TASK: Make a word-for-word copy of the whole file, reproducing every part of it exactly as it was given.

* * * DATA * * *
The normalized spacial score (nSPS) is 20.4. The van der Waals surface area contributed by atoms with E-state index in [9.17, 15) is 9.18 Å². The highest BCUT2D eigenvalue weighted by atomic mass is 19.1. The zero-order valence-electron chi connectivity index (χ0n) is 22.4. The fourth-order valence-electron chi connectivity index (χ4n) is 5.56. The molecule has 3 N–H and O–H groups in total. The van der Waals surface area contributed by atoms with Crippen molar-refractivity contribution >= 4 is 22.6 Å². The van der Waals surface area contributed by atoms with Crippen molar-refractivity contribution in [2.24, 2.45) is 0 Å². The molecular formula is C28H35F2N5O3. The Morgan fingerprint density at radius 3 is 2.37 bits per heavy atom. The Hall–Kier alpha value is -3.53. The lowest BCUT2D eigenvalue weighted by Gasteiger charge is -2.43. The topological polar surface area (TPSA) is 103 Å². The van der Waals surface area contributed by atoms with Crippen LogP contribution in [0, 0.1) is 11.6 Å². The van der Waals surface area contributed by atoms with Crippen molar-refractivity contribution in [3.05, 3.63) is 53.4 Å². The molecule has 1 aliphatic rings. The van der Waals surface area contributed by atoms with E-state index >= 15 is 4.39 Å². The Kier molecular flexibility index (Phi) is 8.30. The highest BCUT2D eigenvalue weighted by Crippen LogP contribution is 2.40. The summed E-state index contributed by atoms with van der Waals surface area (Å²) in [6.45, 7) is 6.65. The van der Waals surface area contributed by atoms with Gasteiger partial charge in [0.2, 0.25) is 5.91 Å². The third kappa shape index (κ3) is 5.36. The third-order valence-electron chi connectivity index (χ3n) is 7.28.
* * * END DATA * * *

The normalized spacial score (nSPS) is 20.4. The van der Waals surface area contributed by atoms with E-state index in [9.17, 15) is 9.18 Å². The highest BCUT2D eigenvalue weighted by atomic mass is 19.1. The zero-order valence-electron chi connectivity index (χ0n) is 22.4. The fourth-order valence-electron chi connectivity index (χ4n) is 5.56. The molecule has 3 N–H and O–H groups in total. The van der Waals surface area contributed by atoms with Crippen molar-refractivity contribution >= 4 is 22.6 Å². The van der Waals surface area contributed by atoms with Crippen molar-refractivity contribution in [2.24, 2.45) is 0 Å². The molecular formula is C28H35F2N5O3. The Morgan fingerprint density at radius 3 is 2.37 bits per heavy atom. The Hall–Kier alpha value is -3.53. The lowest BCUT2D eigenvalue weighted by Gasteiger charge is -2.43. The topological polar surface area (TPSA) is 103 Å². The van der Waals surface area contributed by atoms with Crippen LogP contribution in [0, 0.1) is 11.6 Å². The van der Waals surface area contributed by atoms with Crippen molar-refractivity contribution in [3.05, 3.63) is 53.4 Å². The molecule has 1 aliphatic rings. The van der Waals surface area contributed by atoms with E-state index >= 15 is 4.39 Å². The Kier molecular flexibility index (Phi) is 8.30. The highest BCUT2D eigenvalue weighted by Crippen LogP contribution is 2.40. The summed E-state index contributed by atoms with van der Waals surface area (Å²) in [6.45, 7) is 6.65. The van der Waals surface area contributed by atoms with Gasteiger partial charge in [0.2, 0.25) is 5.91 Å². The third kappa shape index (κ3) is 5.36. The third-order valence-electron chi connectivity index (χ3n) is 7.28.